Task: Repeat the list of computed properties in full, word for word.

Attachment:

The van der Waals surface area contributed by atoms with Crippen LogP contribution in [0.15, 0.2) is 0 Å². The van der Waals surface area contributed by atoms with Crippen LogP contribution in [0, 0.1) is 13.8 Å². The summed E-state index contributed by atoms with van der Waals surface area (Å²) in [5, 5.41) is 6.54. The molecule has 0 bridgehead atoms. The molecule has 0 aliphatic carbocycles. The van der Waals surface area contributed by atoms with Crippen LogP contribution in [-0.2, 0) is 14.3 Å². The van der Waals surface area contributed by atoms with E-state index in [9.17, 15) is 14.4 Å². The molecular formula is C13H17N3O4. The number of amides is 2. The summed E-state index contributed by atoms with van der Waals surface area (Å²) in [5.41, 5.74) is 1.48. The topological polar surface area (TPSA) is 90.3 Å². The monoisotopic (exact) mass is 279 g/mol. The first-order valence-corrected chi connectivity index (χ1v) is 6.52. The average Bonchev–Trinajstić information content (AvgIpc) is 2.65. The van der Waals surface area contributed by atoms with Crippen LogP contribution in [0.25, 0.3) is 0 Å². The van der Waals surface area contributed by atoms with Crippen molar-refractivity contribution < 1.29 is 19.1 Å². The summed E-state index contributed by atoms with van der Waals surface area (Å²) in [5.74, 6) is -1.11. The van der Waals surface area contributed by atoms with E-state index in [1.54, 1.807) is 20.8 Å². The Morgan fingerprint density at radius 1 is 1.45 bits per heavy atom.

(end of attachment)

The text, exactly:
The van der Waals surface area contributed by atoms with Crippen LogP contribution in [0.15, 0.2) is 0 Å². The van der Waals surface area contributed by atoms with Crippen LogP contribution in [0, 0.1) is 13.8 Å². The summed E-state index contributed by atoms with van der Waals surface area (Å²) in [5, 5.41) is 6.54. The molecule has 0 bridgehead atoms. The molecule has 0 aliphatic carbocycles. The van der Waals surface area contributed by atoms with Crippen LogP contribution in [-0.2, 0) is 14.3 Å². The van der Waals surface area contributed by atoms with E-state index in [9.17, 15) is 14.4 Å². The molecular formula is C13H17N3O4. The number of amides is 2. The summed E-state index contributed by atoms with van der Waals surface area (Å²) in [5.41, 5.74) is 1.48. The topological polar surface area (TPSA) is 90.3 Å². The monoisotopic (exact) mass is 279 g/mol. The first-order valence-corrected chi connectivity index (χ1v) is 6.52. The average Bonchev–Trinajstić information content (AvgIpc) is 2.65. The van der Waals surface area contributed by atoms with Crippen LogP contribution in [0.25, 0.3) is 0 Å². The van der Waals surface area contributed by atoms with Crippen molar-refractivity contribution < 1.29 is 19.1 Å². The summed E-state index contributed by atoms with van der Waals surface area (Å²) in [5.74, 6) is -1.11. The van der Waals surface area contributed by atoms with E-state index in [1.54, 1.807) is 20.8 Å². The Morgan fingerprint density at radius 1 is 1.45 bits per heavy atom.